OPINION: The "Nuclear Agreement with Iran" is a Good Thing by Professor Ronald Scott Mangum US Army General (Ret.)

OPINION: The "Nuclear Agreement with Iran" is a Good Thing by Professor Ronald Scott Mangum US Army General (Ret.)



…We have already wasted too much precious diplomatic and political capital on the Iran situation. The free world needs the undivided attention of its leader, so now let’s move on!

By
  
Ronald Scott Mangum, US Army General (Ret.) Ronald Scott Mangum,

Co-Founder, Georgia-Caucasus Strategic Studies Institute

 
I am glad that we finally have an ‘agreement’ with Iran over its nuclear enrichment program – not because I particularly like the agreement, nor because I believe that it is the definitive end to Iran’s nuclear ambitions, but the United States – and its allies – have spent a decade and a half obsessing over ways to stop Iran from developing nuclear weapons. Between Iran and the wars in the Middle East – Iraq and Afghanistan – we have spent untold amounts of diplomatic and political capital and our nation’s attention has been completely diverted from other pressing demands in Europe, South America and Asia. Now that we have an agreement, the U.S. can turn its attention to dealing with other pressing issues.

We can never totally prevent Iran, or any nation, from developing nuclear weapons if they really want to. Even if we militarily defeat and occupy a nation, we can never be sure that nuclear weapons are not secretly in development. And a sovereign state has numerous ways to hide nuclear arms development. In sum, we simply cannot permanently prevent the development of nuclear weapons by any nation. Look at North Korea. The United States and its allies have tried for over 60 years to reign in the hermit kingdom, but since the early 1990’s North Korea, first secretly, then openly in defiance of international agreements, developed nuclear weapons. As a result of the lack of a verifiable peace agreement with North Korea, the U.S. currently supports more than 28,000 American service members in defending the Republic of Korea (South Korea) against the so-called “Democratic Republic of North Korea.” In addition, the Seventh U.S. Air Force, the III Marine Expeditionary Force and numerous other U.S. military formations are targeted toward defending South Korea. Those forces could have been, and could be, used to project and protect U.S. and its allies’ democratic interests in numerous other world arenas.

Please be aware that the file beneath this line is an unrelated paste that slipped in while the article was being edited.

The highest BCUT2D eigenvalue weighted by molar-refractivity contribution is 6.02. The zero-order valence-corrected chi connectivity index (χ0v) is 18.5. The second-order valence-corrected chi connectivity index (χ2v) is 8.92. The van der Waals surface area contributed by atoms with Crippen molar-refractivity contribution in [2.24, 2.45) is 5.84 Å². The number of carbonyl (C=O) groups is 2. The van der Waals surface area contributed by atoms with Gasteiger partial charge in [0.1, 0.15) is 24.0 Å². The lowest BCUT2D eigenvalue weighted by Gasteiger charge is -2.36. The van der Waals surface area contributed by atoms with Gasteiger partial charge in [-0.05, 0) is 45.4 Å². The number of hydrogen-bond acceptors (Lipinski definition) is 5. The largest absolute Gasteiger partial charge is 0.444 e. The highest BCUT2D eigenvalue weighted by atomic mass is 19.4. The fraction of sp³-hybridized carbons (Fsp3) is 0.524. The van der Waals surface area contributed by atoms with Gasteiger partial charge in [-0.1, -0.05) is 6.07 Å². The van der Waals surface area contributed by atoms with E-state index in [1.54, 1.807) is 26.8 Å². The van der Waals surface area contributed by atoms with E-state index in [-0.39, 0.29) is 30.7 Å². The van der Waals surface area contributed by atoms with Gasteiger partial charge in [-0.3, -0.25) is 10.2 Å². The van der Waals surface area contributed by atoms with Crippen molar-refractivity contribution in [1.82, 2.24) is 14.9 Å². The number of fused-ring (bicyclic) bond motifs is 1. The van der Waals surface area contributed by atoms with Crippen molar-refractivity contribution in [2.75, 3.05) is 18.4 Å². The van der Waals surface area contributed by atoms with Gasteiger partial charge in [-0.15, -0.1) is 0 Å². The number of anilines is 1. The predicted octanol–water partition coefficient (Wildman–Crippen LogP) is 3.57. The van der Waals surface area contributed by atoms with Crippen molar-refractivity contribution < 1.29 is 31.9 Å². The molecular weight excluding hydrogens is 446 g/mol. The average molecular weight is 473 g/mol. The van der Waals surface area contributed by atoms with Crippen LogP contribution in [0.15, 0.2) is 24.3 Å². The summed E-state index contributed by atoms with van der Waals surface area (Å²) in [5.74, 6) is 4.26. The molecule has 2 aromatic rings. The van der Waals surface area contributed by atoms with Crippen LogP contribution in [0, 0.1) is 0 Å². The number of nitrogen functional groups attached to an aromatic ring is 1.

We can, and should, argue about the details and effectiveness of the agreement with Iran, but in the long run, our greatest defense is our offense: let Iran, and any other competitor nation, know that if diplomacy fails the U.S. retains the right to use its military forces – including its nukes when appropriate – to protect its interests worldwide. Of course we should always try to use diplomacy to peacefully resolve any hostile situation, but if Iran, or any other nation tries to use nuclear weapons or other weapons of mass destruction, we must make clear that a war will begin that will result in the defeat – if not annihilation – of the aggressor. We have already wasted too much precious diplomatic and political capital on the Iran situation. The free world needs the undivided attention of its leader, so now let’s move on!

(The opinions stated in this article are completely his own and do not represent and position of the American Military University or the U.S. Department of Defense)


Ronald S. Mangum is Professor of National Security Studies at American Military University and a retired U.S. Army Special Operations Brigadier General. He is also co-founder and rector of the Georgia-Caucasus Strategic Studies Institute, Tbilisi, Georgia, and founder and President of Defense Consultancy, Inc., U.S.A.
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